The Battle for the Ukraine
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|George Friedman||January 24th 2015|
Reports of heavy rocket artillery firing on the eastern parts of the city of Mariupol, Ukraine, as well as a statement made by a separatist leader, indicate the potential preparation of an offensive on the city. While this would be a significant escalation and an indicator of Russian intent to push further into Ukraine, potentially forming a much-rumored land connection to the northern border of Crimea, there are also several indicators required for such an offensive that are currently still missing.
Reports of heavy rocket artillery firing on the eastern parts of the city of Mariupol have been widely reported, with the death toll rising to 27 people. Mariupol has been shelled in the past, notably in early September, but as the cease-fire took affect separatist forces generally conducted attacks only outside of the city. It is not clear whether this is simply an intensification of relatively static fighting along the front between Russian and pro-Russian forces on the one side, and Ukrainians, or the beginning of a Russian-led offensive to widen the pocket, or the opening move in a broader strategic offensive to link up with Crimea, 200 miles to the west of the pocket.
The widespread use of Grad Multiple Launch Rocket Systems indicates that this is a planned action with significant logistical support that it involves extensive use of Russian troops, though Grad fire has been widely used throughout the conflict. There have been indications that Russian forces, including Russian Marines, have moved into the eastern Ukraine pocket controlled by pro-Russian forces, giving the Russians offensive options. Heavy artillery preparations frequently precede Russian attacks, particularly by concentrated MLRS attack. Given the amount of munitions needed to supply concentrated fire, the Russians tend not to use them casually. The presence of Grad missiles indicates the possibility of artillery preparation for a broader offensive.
The attack comes days after the Russian forces secured the Donetsk Airport, important in defending the right flank of any offensive westward. It also comes days after Lt. Gen. Ben Hodges, commander of U.S. Army forces in Europe, came to Ukraine and publicly announced that a small number of U.S. Army trainers would be arriving in Ukraine. While any large-scale offensive would have been considered and planned for much longer, the decision of the United States to send Lt. Gen. Hodges could have affected the dynamic of internal Russian calculations.
In any event, we do not yet know Russiaâ€™s strategic intentions. This could simply be an attempt to signal the danger Russia could pose to their negotiating partners in the west. It could be an attempt to extend the pocket they hold modestly. It could, finally, be the opening of an offensive toward Crimea.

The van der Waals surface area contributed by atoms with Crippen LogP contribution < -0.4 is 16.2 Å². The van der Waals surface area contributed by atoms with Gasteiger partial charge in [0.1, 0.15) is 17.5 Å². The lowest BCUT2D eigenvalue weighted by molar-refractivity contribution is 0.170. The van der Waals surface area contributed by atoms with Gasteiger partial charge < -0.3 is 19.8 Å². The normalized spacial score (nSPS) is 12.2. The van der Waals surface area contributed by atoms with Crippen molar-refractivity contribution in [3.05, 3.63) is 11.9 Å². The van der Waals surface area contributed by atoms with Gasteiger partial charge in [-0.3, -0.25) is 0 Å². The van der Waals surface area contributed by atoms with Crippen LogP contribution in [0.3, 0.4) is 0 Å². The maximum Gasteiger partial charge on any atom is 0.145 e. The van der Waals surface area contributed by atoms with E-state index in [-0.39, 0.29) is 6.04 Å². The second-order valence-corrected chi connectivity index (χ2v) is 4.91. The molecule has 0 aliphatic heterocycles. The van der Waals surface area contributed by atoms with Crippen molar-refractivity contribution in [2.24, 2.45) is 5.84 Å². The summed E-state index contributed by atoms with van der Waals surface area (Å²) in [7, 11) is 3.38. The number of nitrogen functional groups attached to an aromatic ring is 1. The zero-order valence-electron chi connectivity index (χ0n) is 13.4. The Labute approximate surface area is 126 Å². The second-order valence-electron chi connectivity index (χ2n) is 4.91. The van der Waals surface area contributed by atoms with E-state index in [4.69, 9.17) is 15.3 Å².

The Russian position in Crimea is untenable. Crimea is easily isolated should Ukranian forces strengthen or Western forces get involved. Russia holds Crimea only to the extent that the West chooses not to intervene, or to the extent that it extends a relatively wide and robustly defended land bridge from Russia to the Crimea. Crimea and the Sevastapol naval facilities are of strategic importance to Russia and the decision to hold these facilities but not extend their power makes diplomatic sense, though it is not militarily rational. Either Russia can build the geographical structure to support Crimea, or it becomes a permanent weak point in the Russian position. The Russians do not want a massive confrontation with the West at a time of economic dysfunction, yet at the same time, having made the decision to hold Crimea, they will not have a better moment for consolidation.
This is an ongoing conversation in Moscow. It is not clear that it is over. The artillery may simply be a minor probe or it could be the preface to an assault. We know that there has been a significant increase in Russian presence in the pocket, but it does not seem to us that the Russians are logistically ready for a major offensive yet.
Taking Mariupol is a first step to a broader offensive. It is also an end in itself, anchoring the southern flank in the city, though may not even be that. However, the MLRS barrages on Mariupol open the door to multiple avenues of exploitation and have clearly moved the fighting to a new level, not so much in intensity, but in raising serious questions of strategic intention.